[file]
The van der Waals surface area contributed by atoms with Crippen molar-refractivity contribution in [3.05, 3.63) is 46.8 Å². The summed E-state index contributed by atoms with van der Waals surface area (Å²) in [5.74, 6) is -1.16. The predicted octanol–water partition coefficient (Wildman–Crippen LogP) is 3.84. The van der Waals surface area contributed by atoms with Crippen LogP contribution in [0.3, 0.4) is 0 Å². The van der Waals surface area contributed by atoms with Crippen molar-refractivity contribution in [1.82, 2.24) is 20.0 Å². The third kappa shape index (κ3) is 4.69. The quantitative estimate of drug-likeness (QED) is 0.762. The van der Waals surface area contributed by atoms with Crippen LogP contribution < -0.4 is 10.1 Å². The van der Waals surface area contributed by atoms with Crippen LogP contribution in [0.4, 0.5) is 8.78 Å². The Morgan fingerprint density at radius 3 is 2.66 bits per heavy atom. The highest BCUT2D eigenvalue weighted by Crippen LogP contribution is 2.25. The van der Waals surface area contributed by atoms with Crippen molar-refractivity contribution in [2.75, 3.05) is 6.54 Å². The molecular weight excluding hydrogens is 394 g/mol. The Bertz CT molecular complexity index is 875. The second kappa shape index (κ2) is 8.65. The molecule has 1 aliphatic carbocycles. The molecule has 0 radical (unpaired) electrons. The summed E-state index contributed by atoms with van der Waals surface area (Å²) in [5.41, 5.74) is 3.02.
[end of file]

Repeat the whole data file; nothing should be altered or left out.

The van der Waals surface area contributed by atoms with Crippen molar-refractivity contribution in [3.05, 3.63) is 46.8 Å². The summed E-state index contributed by atoms with van der Waals surface area (Å²) in [5.74, 6) is -1.16. The predicted octanol–water partition coefficient (Wildman–Crippen LogP) is 3.84. The van der Waals surface area contributed by atoms with Crippen LogP contribution in [0.3, 0.4) is 0 Å². The van der Waals surface area contributed by atoms with Crippen molar-refractivity contribution in [1.82, 2.24) is 20.0 Å². The third kappa shape index (κ3) is 4.69. The quantitative estimate of drug-likeness (QED) is 0.762. The van der Waals surface area contributed by atoms with Crippen LogP contribution < -0.4 is 10.1 Å². The van der Waals surface area contributed by atoms with Crippen LogP contribution in [0.4, 0.5) is 8.78 Å². The Morgan fingerprint density at radius 3 is 2.66 bits per heavy atom. The highest BCUT2D eigenvalue weighted by Crippen LogP contribution is 2.25. The van der Waals surface area contributed by atoms with Crippen molar-refractivity contribution in [2.75, 3.05) is 6.54 Å². The molecular weight excluding hydrogens is 394 g/mol. The Bertz CT molecular complexity index is 875. The second kappa shape index (κ2) is 8.65. The molecule has 1 aliphatic carbocycles. The molecule has 0 radical (unpaired) electrons. The summed E-state index contributed by atoms with van der Waals surface area (Å²) in [5.41, 5.74) is 3.02.